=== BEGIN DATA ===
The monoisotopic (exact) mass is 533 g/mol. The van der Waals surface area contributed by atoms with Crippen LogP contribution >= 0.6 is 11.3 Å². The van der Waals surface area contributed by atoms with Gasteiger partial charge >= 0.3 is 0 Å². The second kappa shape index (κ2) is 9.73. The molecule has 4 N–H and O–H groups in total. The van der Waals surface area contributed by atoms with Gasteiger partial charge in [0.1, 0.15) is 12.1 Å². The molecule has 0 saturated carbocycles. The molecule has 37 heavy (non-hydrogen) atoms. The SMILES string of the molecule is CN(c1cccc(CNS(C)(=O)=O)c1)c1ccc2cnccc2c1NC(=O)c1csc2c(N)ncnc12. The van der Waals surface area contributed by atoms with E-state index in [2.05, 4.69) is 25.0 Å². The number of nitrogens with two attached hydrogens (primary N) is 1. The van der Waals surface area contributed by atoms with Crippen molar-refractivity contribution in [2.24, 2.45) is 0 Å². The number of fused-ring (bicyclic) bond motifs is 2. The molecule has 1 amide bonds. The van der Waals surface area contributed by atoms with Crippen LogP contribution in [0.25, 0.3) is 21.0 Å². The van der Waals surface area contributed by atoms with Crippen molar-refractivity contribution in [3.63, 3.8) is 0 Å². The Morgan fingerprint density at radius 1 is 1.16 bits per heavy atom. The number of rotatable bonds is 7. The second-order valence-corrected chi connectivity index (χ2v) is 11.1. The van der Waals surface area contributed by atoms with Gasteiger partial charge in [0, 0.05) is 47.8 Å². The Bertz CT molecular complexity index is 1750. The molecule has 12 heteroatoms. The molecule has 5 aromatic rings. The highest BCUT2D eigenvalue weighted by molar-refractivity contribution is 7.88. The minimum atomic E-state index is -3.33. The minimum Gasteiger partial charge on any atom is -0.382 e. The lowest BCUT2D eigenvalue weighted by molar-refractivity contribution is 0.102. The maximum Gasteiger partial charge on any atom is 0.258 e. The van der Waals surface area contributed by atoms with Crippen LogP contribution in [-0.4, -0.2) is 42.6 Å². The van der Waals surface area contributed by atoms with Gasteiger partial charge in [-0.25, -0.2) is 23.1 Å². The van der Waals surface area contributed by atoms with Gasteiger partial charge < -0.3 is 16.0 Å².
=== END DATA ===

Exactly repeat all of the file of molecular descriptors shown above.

The monoisotopic (exact) mass is 533 g/mol. The van der Waals surface area contributed by atoms with Crippen LogP contribution >= 0.6 is 11.3 Å². The van der Waals surface area contributed by atoms with Gasteiger partial charge >= 0.3 is 0 Å². The second kappa shape index (κ2) is 9.73. The molecule has 4 N–H and O–H groups in total. The van der Waals surface area contributed by atoms with Gasteiger partial charge in [0.1, 0.15) is 12.1 Å². The molecule has 0 saturated carbocycles. The molecule has 37 heavy (non-hydrogen) atoms. The SMILES string of the molecule is CN(c1cccc(CNS(C)(=O)=O)c1)c1ccc2cnccc2c1NC(=O)c1csc2c(N)ncnc12. The van der Waals surface area contributed by atoms with E-state index in [2.05, 4.69) is 25.0 Å². The number of nitrogens with two attached hydrogens (primary N) is 1. The van der Waals surface area contributed by atoms with Crippen molar-refractivity contribution in [2.24, 2.45) is 0 Å². The number of fused-ring (bicyclic) bond motifs is 2. The molecule has 1 amide bonds. The van der Waals surface area contributed by atoms with Crippen LogP contribution in [0.25, 0.3) is 21.0 Å². The van der Waals surface area contributed by atoms with Crippen molar-refractivity contribution in [3.63, 3.8) is 0 Å². The Morgan fingerprint density at radius 1 is 1.16 bits per heavy atom. The number of rotatable bonds is 7. The second-order valence-corrected chi connectivity index (χ2v) is 11.1. The van der Waals surface area contributed by atoms with Gasteiger partial charge in [0, 0.05) is 47.8 Å². The Bertz CT molecular complexity index is 1750. The molecule has 12 heteroatoms. The molecule has 5 aromatic rings. The highest BCUT2D eigenvalue weighted by molar-refractivity contribution is 7.88. The minimum atomic E-state index is -3.33. The minimum Gasteiger partial charge on any atom is -0.382 e. The lowest BCUT2D eigenvalue weighted by molar-refractivity contribution is 0.102. The maximum Gasteiger partial charge on any atom is 0.258 e. The van der Waals surface area contributed by atoms with Crippen LogP contribution in [-0.4, -0.2) is 42.6 Å². The van der Waals surface area contributed by atoms with Gasteiger partial charge in [-0.25, -0.2) is 23.1 Å². The van der Waals surface area contributed by atoms with Gasteiger partial charge < -0.3 is 16.0 Å².